What is an infection?

When organisms, such as bacteria, viruses, or fungi invade the body it is called infection. If the immunity of a baby is weakened, even an organism that occurs normally on the body can become infectious. An infection can affect some or all parts of the body, and can have varying degrees of severity. They can occur in lungs (pneumonia), blood (septicaemia), urinary tract, or in the fluid surrounding the spinal cord and the brain (meningitis).


What is neonatal sepsis?

Sepsis occurs when the body responds to an infection, usually septicaemia or blood stream infection. The symptoms are caused by chemicals or toxins from the infecting organism. This causes rapid generalised illness, shown as high body temperature, changes in blood pressure, or breathing difficulties.


Who is affected and what are the risk factors?

Preterm born babies are at higher risk for infections compared to term born babies. Infection can also affect the mother and be present at or soon after delivery. Generally the sicker the baby, the higher the risk of sepsis, and sepsis is particularly common when there are a lot of medical procedures (such as intravenous feeding lines).


What is the cause?

During the last three months  of pregnancy (third trimester), so called antibodies actively cross through the placenta from the mother to the foetus. This helps protecting the newborn baby from infections. Depending on the time of birth, a baby may have missed out this important transfer of antibodies in the womb. In addition to a preterm baby’s still immature immune system, this makes the baby more vulnerable to infection.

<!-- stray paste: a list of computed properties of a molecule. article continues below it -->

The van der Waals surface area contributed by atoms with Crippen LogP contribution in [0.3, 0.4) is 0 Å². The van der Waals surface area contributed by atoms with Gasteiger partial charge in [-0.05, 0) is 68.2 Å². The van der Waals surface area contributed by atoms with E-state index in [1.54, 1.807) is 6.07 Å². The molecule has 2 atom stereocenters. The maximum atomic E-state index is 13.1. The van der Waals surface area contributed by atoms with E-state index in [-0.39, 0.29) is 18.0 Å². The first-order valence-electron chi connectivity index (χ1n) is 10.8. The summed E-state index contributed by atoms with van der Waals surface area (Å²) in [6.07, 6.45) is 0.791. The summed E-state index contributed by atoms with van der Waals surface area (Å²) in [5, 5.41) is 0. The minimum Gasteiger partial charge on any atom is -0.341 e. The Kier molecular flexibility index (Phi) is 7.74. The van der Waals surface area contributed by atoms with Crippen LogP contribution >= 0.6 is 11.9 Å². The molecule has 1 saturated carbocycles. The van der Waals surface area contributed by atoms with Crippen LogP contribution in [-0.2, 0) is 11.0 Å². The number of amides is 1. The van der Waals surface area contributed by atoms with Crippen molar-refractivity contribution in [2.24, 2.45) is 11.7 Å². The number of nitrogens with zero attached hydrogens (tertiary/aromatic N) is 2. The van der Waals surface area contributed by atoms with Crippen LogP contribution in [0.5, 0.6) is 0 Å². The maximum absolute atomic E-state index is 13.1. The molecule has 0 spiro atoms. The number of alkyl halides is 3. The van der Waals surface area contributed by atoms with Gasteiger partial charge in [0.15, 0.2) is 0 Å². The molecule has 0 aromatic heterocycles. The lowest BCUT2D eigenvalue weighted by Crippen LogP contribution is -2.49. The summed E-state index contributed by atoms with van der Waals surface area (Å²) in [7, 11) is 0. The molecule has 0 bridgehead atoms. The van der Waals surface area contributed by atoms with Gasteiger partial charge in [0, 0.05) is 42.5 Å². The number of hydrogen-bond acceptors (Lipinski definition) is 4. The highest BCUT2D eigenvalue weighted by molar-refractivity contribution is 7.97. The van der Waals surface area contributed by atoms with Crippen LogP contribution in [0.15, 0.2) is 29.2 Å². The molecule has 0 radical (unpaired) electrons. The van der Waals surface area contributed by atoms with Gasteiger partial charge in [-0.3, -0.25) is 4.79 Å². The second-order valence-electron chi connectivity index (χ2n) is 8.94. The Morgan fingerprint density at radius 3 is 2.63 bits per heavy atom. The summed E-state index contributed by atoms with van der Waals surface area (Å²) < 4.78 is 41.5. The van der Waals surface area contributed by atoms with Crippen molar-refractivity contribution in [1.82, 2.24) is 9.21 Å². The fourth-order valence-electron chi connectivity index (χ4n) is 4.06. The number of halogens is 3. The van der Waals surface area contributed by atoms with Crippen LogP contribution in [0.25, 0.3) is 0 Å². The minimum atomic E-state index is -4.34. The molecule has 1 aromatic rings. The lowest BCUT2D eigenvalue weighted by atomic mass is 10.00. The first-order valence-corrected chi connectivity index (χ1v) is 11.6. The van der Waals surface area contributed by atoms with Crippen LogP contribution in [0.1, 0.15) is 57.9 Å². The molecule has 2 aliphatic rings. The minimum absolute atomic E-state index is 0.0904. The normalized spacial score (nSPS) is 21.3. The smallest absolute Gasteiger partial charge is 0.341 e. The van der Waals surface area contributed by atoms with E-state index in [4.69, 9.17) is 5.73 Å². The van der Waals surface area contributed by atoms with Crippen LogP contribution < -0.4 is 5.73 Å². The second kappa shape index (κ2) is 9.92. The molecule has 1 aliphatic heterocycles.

In some cases, bacteria are transferred to the baby during pregnancy or the birth process (for example following premature rupture of the amniotic membranes). Infection can also be transferred during  invasive medical procedures such as intravenous lines or breathing support by a mechanical ventilator. Some of these organisms rarely cause disease in older children or adults but cause the baby difficulties because of their immature immune system.


How is it diagnosed?

The medical team may consider an infection, when they recognise specific symptoms such as tiredness, fatigue, reduced responsiveness, fever, breathing difficulties, and reduced blood circulation. To diagnose an infection, blood or urine will be sampled for analysis. A lumbar puncture, also called spinal tap, may be performed to look for signs of an infection in the cerebrospinal fluid (meningitis). By analysing these body fluids the medical team can identify the specific organism causing the infection. This is required to provide the optimal treatment. Radiography of the chest may also help to detect infection of the lungs (pneumonia).


How is it managed?

If an infection is suspected in a preterm born baby, antibiotics which cover the most likely possible causes may already be given before the diagnosis of infection. In general, infections are treated with antibiotics, antiviral therapy, or antifungal therapy, depending on the infection-causing organism. Therapy will last for a couple of days or even weeks. Due to the infectious disease the baby may also need additional support , such as intravenous fluids, tube feeding, or breathing support.

 
© 2017 EFCNI - European Foundation for the Care of Newborn Infants
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